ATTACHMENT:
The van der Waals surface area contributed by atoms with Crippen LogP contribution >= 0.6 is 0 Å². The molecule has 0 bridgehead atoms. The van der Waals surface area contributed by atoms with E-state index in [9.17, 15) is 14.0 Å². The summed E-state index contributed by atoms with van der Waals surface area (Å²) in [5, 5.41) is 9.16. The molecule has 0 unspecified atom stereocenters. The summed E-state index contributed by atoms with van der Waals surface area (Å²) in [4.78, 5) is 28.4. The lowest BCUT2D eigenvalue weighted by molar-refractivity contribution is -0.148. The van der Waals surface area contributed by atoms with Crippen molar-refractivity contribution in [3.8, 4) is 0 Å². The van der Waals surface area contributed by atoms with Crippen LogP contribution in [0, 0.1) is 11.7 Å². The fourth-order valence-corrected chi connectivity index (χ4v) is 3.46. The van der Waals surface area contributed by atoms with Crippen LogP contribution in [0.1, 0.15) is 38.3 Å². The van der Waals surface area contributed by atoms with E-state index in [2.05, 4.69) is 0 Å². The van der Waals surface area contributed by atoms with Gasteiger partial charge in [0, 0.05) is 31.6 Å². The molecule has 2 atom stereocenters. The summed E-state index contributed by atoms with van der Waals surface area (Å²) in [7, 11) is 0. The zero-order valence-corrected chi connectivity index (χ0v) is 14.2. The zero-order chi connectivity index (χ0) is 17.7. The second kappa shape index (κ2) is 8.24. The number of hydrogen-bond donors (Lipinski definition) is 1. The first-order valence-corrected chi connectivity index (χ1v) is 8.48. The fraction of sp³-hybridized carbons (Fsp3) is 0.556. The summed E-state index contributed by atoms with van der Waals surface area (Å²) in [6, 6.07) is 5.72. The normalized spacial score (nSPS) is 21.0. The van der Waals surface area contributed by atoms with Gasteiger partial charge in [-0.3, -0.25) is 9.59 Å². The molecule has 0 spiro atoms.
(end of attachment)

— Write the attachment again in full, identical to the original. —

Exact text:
The van der Waals surface area contributed by atoms with Crippen LogP contribution >= 0.6 is 0 Å². The molecule has 0 bridgehead atoms. The van der Waals surface area contributed by atoms with E-state index in [9.17, 15) is 14.0 Å². The summed E-state index contributed by atoms with van der Waals surface area (Å²) in [5, 5.41) is 9.16. The molecule has 0 unspecified atom stereocenters. The summed E-state index contributed by atoms with van der Waals surface area (Å²) in [4.78, 5) is 28.4. The lowest BCUT2D eigenvalue weighted by molar-refractivity contribution is -0.148. The van der Waals surface area contributed by atoms with Crippen molar-refractivity contribution in [3.8, 4) is 0 Å². The van der Waals surface area contributed by atoms with Crippen LogP contribution in [0, 0.1) is 11.7 Å². The fourth-order valence-corrected chi connectivity index (χ4v) is 3.46. The van der Waals surface area contributed by atoms with Crippen LogP contribution in [0.1, 0.15) is 38.3 Å². The van der Waals surface area contributed by atoms with E-state index in [2.05, 4.69) is 0 Å². The van der Waals surface area contributed by atoms with Gasteiger partial charge in [0, 0.05) is 31.6 Å². The molecule has 2 atom stereocenters. The summed E-state index contributed by atoms with van der Waals surface area (Å²) in [7, 11) is 0. The zero-order valence-corrected chi connectivity index (χ0v) is 14.2. The zero-order chi connectivity index (χ0) is 17.7. The second kappa shape index (κ2) is 8.24. The number of hydrogen-bond donors (Lipinski definition) is 1. The first-order valence-corrected chi connectivity index (χ1v) is 8.48. The fraction of sp³-hybridized carbons (Fsp3) is 0.556. The summed E-state index contributed by atoms with van der Waals surface area (Å²) in [6, 6.07) is 5.72. The normalized spacial score (nSPS) is 21.0. The van der Waals surface area contributed by atoms with Gasteiger partial charge in [-0.3, -0.25) is 9.59 Å². The molecule has 0 spiro atoms.